When it comes to major releases of operating systems, it’s important to be aware of how recent each release is. Many vendors support current and previous releases for all the OS updates, but as releases get older they get fewer updates due to challenges with backporting – which means majority of such updates are security related.
OS release version is also important because it will indicate how much of commercial support your environment still has. It is critical that production systems stay supported by your OS vendor and older release are phased out well before they reach end-of-life (EOL).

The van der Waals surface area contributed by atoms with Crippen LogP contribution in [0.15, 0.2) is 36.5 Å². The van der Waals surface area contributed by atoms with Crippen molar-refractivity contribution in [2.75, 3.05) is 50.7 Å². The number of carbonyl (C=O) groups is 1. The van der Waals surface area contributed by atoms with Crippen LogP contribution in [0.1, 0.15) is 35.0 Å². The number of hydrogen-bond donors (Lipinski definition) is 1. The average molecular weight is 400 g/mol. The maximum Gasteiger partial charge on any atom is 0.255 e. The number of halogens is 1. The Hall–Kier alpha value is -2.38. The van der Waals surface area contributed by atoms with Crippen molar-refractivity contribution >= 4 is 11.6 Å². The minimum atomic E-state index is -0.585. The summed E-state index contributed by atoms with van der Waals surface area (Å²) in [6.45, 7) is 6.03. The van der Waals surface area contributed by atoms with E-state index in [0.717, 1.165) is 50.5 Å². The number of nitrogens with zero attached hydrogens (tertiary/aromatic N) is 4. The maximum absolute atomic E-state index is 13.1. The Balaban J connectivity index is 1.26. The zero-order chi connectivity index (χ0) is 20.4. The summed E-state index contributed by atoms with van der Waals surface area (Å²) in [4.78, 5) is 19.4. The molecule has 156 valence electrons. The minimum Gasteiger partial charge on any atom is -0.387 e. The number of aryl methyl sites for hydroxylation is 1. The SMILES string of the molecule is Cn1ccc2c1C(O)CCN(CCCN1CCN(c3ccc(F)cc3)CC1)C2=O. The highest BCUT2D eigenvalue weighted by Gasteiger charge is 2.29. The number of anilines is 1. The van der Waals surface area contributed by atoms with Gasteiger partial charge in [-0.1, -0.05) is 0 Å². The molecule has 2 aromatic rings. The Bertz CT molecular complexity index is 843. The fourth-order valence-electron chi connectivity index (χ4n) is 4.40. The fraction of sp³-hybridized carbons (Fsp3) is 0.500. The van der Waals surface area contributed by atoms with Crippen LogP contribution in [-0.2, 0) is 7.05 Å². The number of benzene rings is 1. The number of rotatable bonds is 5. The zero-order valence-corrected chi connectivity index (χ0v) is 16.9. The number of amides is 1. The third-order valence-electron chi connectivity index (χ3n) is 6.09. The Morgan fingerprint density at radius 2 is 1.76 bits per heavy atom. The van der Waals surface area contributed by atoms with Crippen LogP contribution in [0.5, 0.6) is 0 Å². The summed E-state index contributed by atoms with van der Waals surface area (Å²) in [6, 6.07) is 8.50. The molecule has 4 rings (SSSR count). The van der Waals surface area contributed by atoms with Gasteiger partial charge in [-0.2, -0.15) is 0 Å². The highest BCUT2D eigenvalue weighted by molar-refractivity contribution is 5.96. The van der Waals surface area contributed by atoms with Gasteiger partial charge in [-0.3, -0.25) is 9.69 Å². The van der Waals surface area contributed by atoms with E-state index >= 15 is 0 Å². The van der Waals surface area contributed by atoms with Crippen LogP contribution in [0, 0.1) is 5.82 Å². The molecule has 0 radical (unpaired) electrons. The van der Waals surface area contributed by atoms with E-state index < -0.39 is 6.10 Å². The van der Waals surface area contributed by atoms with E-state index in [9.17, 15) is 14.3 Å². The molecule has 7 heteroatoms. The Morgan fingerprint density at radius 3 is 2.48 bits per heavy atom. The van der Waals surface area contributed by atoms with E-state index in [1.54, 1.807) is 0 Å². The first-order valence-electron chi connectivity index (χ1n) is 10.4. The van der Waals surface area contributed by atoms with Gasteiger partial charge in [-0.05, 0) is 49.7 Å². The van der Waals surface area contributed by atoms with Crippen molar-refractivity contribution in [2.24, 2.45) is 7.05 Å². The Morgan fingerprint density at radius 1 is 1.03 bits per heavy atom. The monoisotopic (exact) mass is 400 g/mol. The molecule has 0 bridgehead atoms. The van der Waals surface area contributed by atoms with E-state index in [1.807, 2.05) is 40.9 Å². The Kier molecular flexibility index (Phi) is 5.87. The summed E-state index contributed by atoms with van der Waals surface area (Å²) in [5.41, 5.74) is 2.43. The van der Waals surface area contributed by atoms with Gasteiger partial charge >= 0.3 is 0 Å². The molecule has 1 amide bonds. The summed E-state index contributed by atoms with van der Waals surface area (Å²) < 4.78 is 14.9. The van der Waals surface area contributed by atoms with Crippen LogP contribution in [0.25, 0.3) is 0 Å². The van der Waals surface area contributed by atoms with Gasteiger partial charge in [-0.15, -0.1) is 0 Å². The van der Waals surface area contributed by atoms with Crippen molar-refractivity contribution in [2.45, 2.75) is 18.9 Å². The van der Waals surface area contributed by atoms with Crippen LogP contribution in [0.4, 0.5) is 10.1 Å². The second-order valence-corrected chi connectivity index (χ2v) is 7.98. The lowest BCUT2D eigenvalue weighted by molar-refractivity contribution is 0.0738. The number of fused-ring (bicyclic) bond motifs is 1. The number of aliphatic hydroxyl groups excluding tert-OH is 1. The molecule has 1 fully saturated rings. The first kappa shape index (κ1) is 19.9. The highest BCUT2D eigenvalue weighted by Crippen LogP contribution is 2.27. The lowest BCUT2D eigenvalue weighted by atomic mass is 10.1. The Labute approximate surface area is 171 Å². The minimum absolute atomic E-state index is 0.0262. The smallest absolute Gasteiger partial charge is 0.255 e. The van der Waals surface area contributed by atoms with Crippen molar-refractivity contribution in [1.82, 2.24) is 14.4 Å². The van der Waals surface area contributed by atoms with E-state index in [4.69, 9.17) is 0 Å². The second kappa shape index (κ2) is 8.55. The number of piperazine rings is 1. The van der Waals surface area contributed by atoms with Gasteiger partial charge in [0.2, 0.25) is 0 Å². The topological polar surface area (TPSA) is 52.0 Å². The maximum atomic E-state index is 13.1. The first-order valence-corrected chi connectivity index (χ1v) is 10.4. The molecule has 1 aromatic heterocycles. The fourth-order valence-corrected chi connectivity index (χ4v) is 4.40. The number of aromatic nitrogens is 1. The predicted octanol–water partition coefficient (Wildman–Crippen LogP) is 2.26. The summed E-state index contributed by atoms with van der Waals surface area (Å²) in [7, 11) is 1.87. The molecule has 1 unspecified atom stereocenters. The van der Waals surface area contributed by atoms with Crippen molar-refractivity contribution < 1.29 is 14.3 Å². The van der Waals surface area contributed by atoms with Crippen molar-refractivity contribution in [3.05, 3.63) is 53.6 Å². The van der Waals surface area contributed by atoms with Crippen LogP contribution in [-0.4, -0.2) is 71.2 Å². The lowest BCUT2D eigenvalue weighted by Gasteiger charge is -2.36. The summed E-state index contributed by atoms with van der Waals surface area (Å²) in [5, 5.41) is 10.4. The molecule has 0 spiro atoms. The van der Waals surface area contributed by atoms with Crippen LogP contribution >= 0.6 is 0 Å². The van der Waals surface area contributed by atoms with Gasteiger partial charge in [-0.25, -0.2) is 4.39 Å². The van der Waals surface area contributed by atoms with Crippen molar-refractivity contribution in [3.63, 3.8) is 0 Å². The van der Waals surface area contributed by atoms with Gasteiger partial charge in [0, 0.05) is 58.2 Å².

End-Of-Life (EOL) is the date assigned to each major OS and software release that indicates when your product will not only stop receiving software updates but will also stop being commercially supported by your vendor.
Red Hat Enterprise Linux Life Cycle
RHEL6 and RHEL7 OS releases receive 10 years of support: 5 years of full support plus 5 more years of the maintenance support.
Full support means your operating system is actively developed and each minor release upgrade brings hundreds of bug fixes and package updates. You also get new functionality as it’s developed and introduced by the vendor.
Maintenance support indicates that you should start looking at upgrading to the next major release (like RHEL8), because your current release is no longer actively developed – but still maintained with bug and security fixes.